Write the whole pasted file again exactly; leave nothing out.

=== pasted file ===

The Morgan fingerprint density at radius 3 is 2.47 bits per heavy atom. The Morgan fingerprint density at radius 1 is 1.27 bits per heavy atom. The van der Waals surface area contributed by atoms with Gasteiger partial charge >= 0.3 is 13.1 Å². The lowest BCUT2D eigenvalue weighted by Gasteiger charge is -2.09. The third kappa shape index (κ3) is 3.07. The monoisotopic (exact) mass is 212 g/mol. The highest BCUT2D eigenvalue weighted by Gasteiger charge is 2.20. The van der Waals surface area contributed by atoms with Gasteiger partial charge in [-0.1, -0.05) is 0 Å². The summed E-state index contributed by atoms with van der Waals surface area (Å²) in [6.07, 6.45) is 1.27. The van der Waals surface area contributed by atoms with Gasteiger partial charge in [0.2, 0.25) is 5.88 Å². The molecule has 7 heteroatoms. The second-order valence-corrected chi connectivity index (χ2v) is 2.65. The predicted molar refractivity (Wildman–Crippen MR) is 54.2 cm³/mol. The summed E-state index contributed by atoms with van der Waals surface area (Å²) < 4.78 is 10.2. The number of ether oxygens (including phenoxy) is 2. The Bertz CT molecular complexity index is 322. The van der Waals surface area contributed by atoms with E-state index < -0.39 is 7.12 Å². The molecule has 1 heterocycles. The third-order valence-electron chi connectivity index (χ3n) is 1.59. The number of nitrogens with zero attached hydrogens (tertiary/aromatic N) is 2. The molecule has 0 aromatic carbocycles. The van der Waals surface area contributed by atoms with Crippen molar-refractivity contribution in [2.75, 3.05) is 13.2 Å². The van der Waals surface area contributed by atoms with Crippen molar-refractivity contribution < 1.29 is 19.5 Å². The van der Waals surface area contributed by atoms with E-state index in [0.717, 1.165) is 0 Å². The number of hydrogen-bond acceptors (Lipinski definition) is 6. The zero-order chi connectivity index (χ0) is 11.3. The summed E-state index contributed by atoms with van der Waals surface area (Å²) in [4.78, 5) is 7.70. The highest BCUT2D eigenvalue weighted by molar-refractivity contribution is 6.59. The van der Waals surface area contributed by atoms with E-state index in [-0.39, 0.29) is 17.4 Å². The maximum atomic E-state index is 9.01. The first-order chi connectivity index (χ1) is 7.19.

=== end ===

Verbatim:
The Morgan fingerprint density at radius 3 is 2.47 bits per heavy atom. The Morgan fingerprint density at radius 1 is 1.27 bits per heavy atom. The van der Waals surface area contributed by atoms with Gasteiger partial charge >= 0.3 is 13.1 Å². The lowest BCUT2D eigenvalue weighted by Gasteiger charge is -2.09. The third kappa shape index (κ3) is 3.07. The monoisotopic (exact) mass is 212 g/mol. The highest BCUT2D eigenvalue weighted by Gasteiger charge is 2.20. The van der Waals surface area contributed by atoms with Gasteiger partial charge in [-0.1, -0.05) is 0 Å². The summed E-state index contributed by atoms with van der Waals surface area (Å²) in [6.07, 6.45) is 1.27. The van der Waals surface area contributed by atoms with Gasteiger partial charge in [0.2, 0.25) is 5.88 Å². The molecule has 7 heteroatoms. The second-order valence-corrected chi connectivity index (χ2v) is 2.65. The predicted molar refractivity (Wildman–Crippen MR) is 54.2 cm³/mol. The summed E-state index contributed by atoms with van der Waals surface area (Å²) < 4.78 is 10.2. The number of ether oxygens (including phenoxy) is 2. The Bertz CT molecular complexity index is 322. The van der Waals surface area contributed by atoms with E-state index < -0.39 is 7.12 Å². The molecule has 1 heterocycles. The third-order valence-electron chi connectivity index (χ3n) is 1.59. The number of nitrogens with zero attached hydrogens (tertiary/aromatic N) is 2. The molecule has 0 aromatic carbocycles. The van der Waals surface area contributed by atoms with Crippen molar-refractivity contribution in [2.75, 3.05) is 13.2 Å². The van der Waals surface area contributed by atoms with Crippen molar-refractivity contribution < 1.29 is 19.5 Å². The van der Waals surface area contributed by atoms with E-state index in [0.717, 1.165) is 0 Å². The number of hydrogen-bond acceptors (Lipinski definition) is 6. The zero-order chi connectivity index (χ0) is 11.3. The summed E-state index contributed by atoms with van der Waals surface area (Å²) in [4.78, 5) is 7.70. The highest BCUT2D eigenvalue weighted by molar-refractivity contribution is 6.59. The van der Waals surface area contributed by atoms with E-state index in [-0.39, 0.29) is 17.4 Å². The maximum atomic E-state index is 9.01. The first-order chi connectivity index (χ1) is 7.19.